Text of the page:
Food Safety Modernisation Act: A Few Things You Need To Know


Food Safety Modernisation Act: A Few Things You Need To Know

Marshalee Valentine

Thursday, June 06, 2019

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The United States represents 42 per cent of Jamaican exports, and with the increase in production of food being exported, it is mandatory that all food manufacturers and retailers comply with the United States FDA Food Safety Modernisation Act (FSMA). This mandates that foods imported from other countries be held to the same high standards required for food produced domestically. If you export or are planning to export farm produce or manufactured food products to the United States, here are some important things you need to know about the FSMA.

What is the FSMA?

The Food Safety Modernisation Act (FSMA) was originally signed into law by US President Barack Obama on January 4, 2011, to focus on effective prevention of food safety issues in the US supply chain. This act is intended to prevent food-borne illness and contamination that can spread nationally, or even internationally, given the complexity of our current supply chains. Producers, manufacturers and retailers of food, once required to register with FDA under section 415 of the Federal Food, Drug, and Cosmetic (FD&C) Act, will need to put measures in place to reduce or prevent the occurrence of food-borne illnesses.

What is required to be FSMA-compliant?

Preventative control plans should be implemented by all food facilities exporting to the United States once required to register with FDA under section 415 of the FD&C Act. If you already comply to HACCP regulations, an additional preventative control HARPC (FSMA's Hazard Analysis Risk-Based Preventive Control requirements) is now necessary. Additionally, each facility is required to:

• Evaluate food safety hazards.

• Identify preventive steps or controls, to minimise or prevent identified hazard.

• Describe methods for monitoring the effectiveness of the controls identified.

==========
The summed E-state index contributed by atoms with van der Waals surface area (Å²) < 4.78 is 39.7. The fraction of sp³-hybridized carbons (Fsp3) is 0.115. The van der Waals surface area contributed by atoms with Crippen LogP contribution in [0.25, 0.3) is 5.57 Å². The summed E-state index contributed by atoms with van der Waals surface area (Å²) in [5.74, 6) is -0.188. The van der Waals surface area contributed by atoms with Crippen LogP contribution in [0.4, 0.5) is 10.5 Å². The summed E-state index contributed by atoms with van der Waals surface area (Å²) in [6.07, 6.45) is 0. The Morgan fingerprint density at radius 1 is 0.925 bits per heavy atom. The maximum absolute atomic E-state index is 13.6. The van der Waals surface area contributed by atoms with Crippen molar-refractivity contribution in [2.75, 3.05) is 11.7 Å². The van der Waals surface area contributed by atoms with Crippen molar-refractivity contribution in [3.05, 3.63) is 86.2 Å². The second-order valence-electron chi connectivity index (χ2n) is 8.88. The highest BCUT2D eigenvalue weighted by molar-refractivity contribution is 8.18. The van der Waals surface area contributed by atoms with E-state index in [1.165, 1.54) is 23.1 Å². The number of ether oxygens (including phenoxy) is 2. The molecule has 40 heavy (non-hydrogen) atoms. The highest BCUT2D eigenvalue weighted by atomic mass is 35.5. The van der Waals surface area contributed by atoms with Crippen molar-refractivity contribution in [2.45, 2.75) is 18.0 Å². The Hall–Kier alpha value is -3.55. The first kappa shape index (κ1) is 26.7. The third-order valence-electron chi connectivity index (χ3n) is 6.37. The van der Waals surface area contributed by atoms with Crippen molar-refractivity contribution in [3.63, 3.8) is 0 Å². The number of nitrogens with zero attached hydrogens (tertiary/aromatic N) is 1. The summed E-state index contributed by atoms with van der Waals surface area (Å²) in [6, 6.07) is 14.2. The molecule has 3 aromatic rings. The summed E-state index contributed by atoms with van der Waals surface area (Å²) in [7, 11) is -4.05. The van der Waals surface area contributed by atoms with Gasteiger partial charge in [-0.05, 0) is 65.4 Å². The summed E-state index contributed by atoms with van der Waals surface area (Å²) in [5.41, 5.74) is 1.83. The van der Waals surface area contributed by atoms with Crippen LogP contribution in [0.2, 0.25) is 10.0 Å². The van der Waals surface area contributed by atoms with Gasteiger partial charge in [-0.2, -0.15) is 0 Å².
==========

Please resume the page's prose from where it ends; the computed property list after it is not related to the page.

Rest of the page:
• Maintain routine records of monitoring activities.

• Specify actions the facility will take to correct problems that arise during implementation of controls.

Training and awareness

It is mandatory that management ensures all employees who manufacture, process, pack or hold food are qualified to perform their assigned duties. This can be verified through a combination of education, training, and/or experience necessary to manufacture, process, pack, or hold food that is clean and safe. All employees must receive training in the principles of food hygiene and food safety, along with the importance of employee health and hygiene as appropriate to the food, the facility and the individual's assigned duties.

What should the preventative control plan include?

• Hazard analysis to identify all foreseeable biological, chemical, and physical hazards must be identified

• Preventive controls for all identified hazards which must be suited for the products manufactured to significantly minimise or prevent the adulteration of food. Preventative controls include:

Process controls

Food allergen controls

Sanitation controls

Other controls deemed necessary to prevent or minimise hazards identified.

Oversight and management of preventive controls: the preventative controls must be maintained through:

• Monitoring, to ensure that preventive controls are consistently performed.

• Corrections, to identify and correct a minor, isolated problem that occurs during food production.

• Corrective actions, to identify and correct a problem implementing a preventive control, to reduce the likelihood of reoccurrence.

• Verification, to ensure that preventive controls are consistently implemented and effective in minimising hazards.

• Supply chain programme: All manufacturers must document and implement a risk-based supply chain programme if the hazard analysis identifies a hazard that requires a preventive control and if the control will be applied in the facility's supply chain.

• Recall plan: If the hazard analysis identifies a hazard requiring a preventive control, the facility must have a written recall plan that describes the procedures to perform a recall of the product.

As mentioned earlier, each facility is required to identify hazards and document controls according to their processes. If in doubt consult with the local regulatory agencies or contract a consultant with expertise for the produce or product being exported.

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